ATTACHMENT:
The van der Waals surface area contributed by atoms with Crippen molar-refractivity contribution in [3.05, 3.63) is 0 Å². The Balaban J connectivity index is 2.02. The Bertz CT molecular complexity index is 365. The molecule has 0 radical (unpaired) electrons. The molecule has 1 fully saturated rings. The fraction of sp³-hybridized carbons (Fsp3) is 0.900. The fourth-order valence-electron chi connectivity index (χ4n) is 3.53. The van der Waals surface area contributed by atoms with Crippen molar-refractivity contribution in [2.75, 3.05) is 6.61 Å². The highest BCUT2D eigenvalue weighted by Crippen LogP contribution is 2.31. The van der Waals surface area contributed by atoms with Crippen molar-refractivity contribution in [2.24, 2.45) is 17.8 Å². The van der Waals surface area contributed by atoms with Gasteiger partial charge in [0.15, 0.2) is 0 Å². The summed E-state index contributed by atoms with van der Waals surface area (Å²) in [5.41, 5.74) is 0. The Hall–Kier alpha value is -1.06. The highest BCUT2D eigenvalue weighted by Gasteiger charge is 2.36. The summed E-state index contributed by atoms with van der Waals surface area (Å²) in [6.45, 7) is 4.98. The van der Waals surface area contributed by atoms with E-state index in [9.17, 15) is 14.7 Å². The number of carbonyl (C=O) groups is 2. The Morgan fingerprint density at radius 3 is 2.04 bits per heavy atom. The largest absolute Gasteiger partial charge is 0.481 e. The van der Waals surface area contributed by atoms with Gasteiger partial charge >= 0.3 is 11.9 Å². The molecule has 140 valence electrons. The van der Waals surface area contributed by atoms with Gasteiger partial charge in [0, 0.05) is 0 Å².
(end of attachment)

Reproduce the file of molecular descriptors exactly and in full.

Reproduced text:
The van der Waals surface area contributed by atoms with Crippen molar-refractivity contribution in [3.05, 3.63) is 0 Å². The Balaban J connectivity index is 2.02. The Bertz CT molecular complexity index is 365. The molecule has 0 radical (unpaired) electrons. The molecule has 1 fully saturated rings. The fraction of sp³-hybridized carbons (Fsp3) is 0.900. The fourth-order valence-electron chi connectivity index (χ4n) is 3.53. The van der Waals surface area contributed by atoms with Crippen molar-refractivity contribution in [2.75, 3.05) is 6.61 Å². The highest BCUT2D eigenvalue weighted by Crippen LogP contribution is 2.31. The van der Waals surface area contributed by atoms with Crippen molar-refractivity contribution in [2.24, 2.45) is 17.8 Å². The van der Waals surface area contributed by atoms with Gasteiger partial charge in [0.15, 0.2) is 0 Å². The summed E-state index contributed by atoms with van der Waals surface area (Å²) in [5.41, 5.74) is 0. The Hall–Kier alpha value is -1.06. The highest BCUT2D eigenvalue weighted by Gasteiger charge is 2.36. The summed E-state index contributed by atoms with van der Waals surface area (Å²) in [6.45, 7) is 4.98. The van der Waals surface area contributed by atoms with E-state index in [9.17, 15) is 14.7 Å². The number of carbonyl (C=O) groups is 2. The Morgan fingerprint density at radius 3 is 2.04 bits per heavy atom. The largest absolute Gasteiger partial charge is 0.481 e. The van der Waals surface area contributed by atoms with Gasteiger partial charge >= 0.3 is 11.9 Å². The molecule has 140 valence electrons. The van der Waals surface area contributed by atoms with Gasteiger partial charge in [0, 0.05) is 0 Å².